I do have no small number of people who accepted my offer (my dead friend didn't). As, well, I received no small number of complaints, a total that will undoubtedly mount as people will probably complaint to email@example.com, linkedin.com and elsewhere, justifiably so.
I'm uncertain if this was due to poor UI, generally or UI that only displays on the iPad, and lousy policy regarding address book uploads at LinkedIn and the way that Google aggregates contacts; I will reiterate here what has always been my recommendation regarding such things: Limit inviatation sends to a maximum of 100 at any time, and should an uploaded list have role accounts, the send be held until the validity can be humanly verified. Neither of those things happened.
My two gmail accounts date back to 2006 and 2004 respectively, and I didn't overtly add many of these addresses to my contact list.
There you have it, a case in point and an object lesson in how powerful the tools we use actually are, and the laxity in privacy that is pervasive these days.
Of course, I apologize profusely for the intrusion.
Atypically, I've kept the comment section open for this post, feel free to stay in touch here! ;-)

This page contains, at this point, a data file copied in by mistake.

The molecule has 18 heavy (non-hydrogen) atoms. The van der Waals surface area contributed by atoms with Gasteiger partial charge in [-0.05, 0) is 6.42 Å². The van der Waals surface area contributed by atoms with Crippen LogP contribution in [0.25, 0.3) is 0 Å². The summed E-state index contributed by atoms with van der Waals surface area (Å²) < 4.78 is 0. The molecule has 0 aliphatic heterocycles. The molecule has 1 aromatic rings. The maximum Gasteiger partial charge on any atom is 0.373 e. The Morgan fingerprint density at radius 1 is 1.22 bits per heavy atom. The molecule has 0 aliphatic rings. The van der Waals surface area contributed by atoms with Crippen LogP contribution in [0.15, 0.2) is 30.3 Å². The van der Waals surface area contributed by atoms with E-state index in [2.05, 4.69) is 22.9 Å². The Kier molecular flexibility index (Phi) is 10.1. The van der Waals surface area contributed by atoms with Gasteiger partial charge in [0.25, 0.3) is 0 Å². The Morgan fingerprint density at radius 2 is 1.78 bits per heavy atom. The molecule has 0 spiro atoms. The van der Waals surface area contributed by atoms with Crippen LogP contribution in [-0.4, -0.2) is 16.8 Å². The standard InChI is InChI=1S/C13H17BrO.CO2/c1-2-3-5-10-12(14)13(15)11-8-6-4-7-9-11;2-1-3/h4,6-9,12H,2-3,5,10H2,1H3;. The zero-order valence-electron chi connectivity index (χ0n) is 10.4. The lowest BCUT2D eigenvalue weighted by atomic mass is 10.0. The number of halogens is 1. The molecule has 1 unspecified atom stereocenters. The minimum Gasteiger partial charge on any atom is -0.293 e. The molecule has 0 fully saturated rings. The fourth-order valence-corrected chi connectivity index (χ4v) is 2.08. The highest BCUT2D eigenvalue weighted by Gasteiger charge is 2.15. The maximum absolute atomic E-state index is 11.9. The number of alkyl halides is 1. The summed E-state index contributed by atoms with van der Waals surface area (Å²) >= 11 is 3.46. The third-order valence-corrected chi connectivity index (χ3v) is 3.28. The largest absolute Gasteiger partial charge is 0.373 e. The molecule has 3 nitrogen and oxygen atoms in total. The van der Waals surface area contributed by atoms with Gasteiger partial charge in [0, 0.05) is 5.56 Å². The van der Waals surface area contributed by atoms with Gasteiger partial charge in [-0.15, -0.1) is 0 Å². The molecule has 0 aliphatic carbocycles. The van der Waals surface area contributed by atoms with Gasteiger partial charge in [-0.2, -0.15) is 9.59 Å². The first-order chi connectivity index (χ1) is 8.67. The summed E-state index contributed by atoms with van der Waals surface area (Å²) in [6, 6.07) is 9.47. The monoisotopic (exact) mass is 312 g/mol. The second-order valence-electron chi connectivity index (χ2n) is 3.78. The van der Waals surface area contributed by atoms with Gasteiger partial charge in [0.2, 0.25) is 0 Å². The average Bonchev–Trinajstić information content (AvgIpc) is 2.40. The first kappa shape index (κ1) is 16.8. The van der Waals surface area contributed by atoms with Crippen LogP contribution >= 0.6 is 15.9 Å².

I spotted a disturbing headline which reminded me to repost a recent series about online privacy in the Wall Street Journal.
A lawsuit filed in federal court last week alleges that a group of well-known Web sites, including those owned by Disney, Warner Bros. Records, and Demand Media, broke the law by secretly tracking the Web movements of their users, including children.
Among the laws that were allegedly violated by Clearspring and the other defendants are the Computer Fraud and Abuse Act, California's Computer Crime law, and that state's Invasion of Privacy Act.
(CNET uses trackers themselves. Using the Firefox plugin Ghostery, we see that they monitor using Twitmeme, Comscore Beacon, Revenue Science, Yahoo Buzz, Facebook Connect, Google Analytics, and Chartbeat to monitor your surfing)
The article above references a multi-part series I highly recommend you read if you care about your online privacy (just for the record, the Wall Street Journal uses the following trackers: Facebook Connect, MSN Ads, Chartbeat, Peer39, Fox Audience Metrics, Google Analytics, Omniture, WoprdPress Stats.
CAUCE uses Google Analytics and Bit.ly, and Typepad, where we are hosted, inserts Quancast tracking into our posts.).